Rookie NYPD officer saves toddler after seizure in Queens

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A.J. Ross has the story of a toddler saved by an NYPD officer.

A rookie NYPD officer is being hailed as a hero after performing CPR and saving the life of a young child in Queens Monday night.

Panic and helplessness washed over Rebeca Alarcon when she discovered her 20-month-old daughter Leah suddenly having a seizure.

"I just looked at her, she didn't talk, nothing, she was out of breath and I tried to do the CPR and couldn't," Rebeca said.

She says she tried to perform CPR but she was too hysterical, so she frantically ran outside a short distance to the 115th precinct where she saw Officer Osvaldo Nunez posted at the front door.

"I ran out and I saw the Officer Nunez standing outside and I'm like I need CPR right now and he just grabbed my daughter and did the CPR," she said.

"I was careful with her head, laid her down," said Officer Nunez. "I did two cycles of 25 chest compressions, after the first cycle the baby was still not responsive or conscious."

Officer Nunez graduated from the police academy just last month and says his training immediately kicked in. Although there was no response after the first round of chest compressions, he kept calm and continued.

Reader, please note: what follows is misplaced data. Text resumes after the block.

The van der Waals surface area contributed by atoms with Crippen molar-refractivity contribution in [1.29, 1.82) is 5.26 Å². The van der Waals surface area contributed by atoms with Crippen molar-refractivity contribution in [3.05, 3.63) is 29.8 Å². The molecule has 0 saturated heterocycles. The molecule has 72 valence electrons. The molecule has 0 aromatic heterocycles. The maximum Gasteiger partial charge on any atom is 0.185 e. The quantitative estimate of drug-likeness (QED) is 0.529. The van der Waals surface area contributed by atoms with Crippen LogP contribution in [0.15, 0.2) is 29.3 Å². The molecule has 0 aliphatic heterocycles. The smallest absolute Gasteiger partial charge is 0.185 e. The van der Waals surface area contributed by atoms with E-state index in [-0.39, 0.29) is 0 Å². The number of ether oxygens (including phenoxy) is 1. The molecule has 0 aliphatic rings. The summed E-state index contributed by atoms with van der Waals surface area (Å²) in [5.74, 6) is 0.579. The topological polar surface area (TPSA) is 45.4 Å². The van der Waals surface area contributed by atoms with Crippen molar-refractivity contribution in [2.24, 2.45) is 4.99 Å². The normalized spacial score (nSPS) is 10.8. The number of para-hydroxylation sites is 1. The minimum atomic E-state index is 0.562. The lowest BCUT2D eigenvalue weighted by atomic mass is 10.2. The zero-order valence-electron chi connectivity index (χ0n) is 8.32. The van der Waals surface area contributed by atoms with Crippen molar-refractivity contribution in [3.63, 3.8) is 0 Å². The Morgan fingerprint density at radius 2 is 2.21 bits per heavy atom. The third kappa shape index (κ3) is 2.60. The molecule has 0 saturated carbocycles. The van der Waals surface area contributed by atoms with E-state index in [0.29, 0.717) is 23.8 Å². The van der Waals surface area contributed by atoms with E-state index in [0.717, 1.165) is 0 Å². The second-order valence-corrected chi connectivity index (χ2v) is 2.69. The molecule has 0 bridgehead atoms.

"She opened her eyes and it was like a sigh of relief, she started to move," he said.

"He did an excellent job," said NYPD Officer Robert Worsthorn. "He did exactly what we're trained to do. It's a scary moment and it was a very large relief when the child opened her eyes."

"You see an officer holding a child and he's delicately pressing the chest," said NYPD Deputy Inspector Carlos Ortiz. "The mom is hysterical, she doesn't know what's going on."

EMS arrived a short time later and Leah was taken to Elmhurst Hospital where she was treated and released. During an emotional reunion at the precinct Tuesday Rebeca said she owes her daughter's life to Officer Nunez and her family will be eternally grateful.

"It just happened in a second, I thank him a lot," she said.

"I wanted to become a police officer to assist, help the community, help people," said Officer Nunez. "I'm just really glad that Leah's now with her family. I'll do the same for anyone else in the community."

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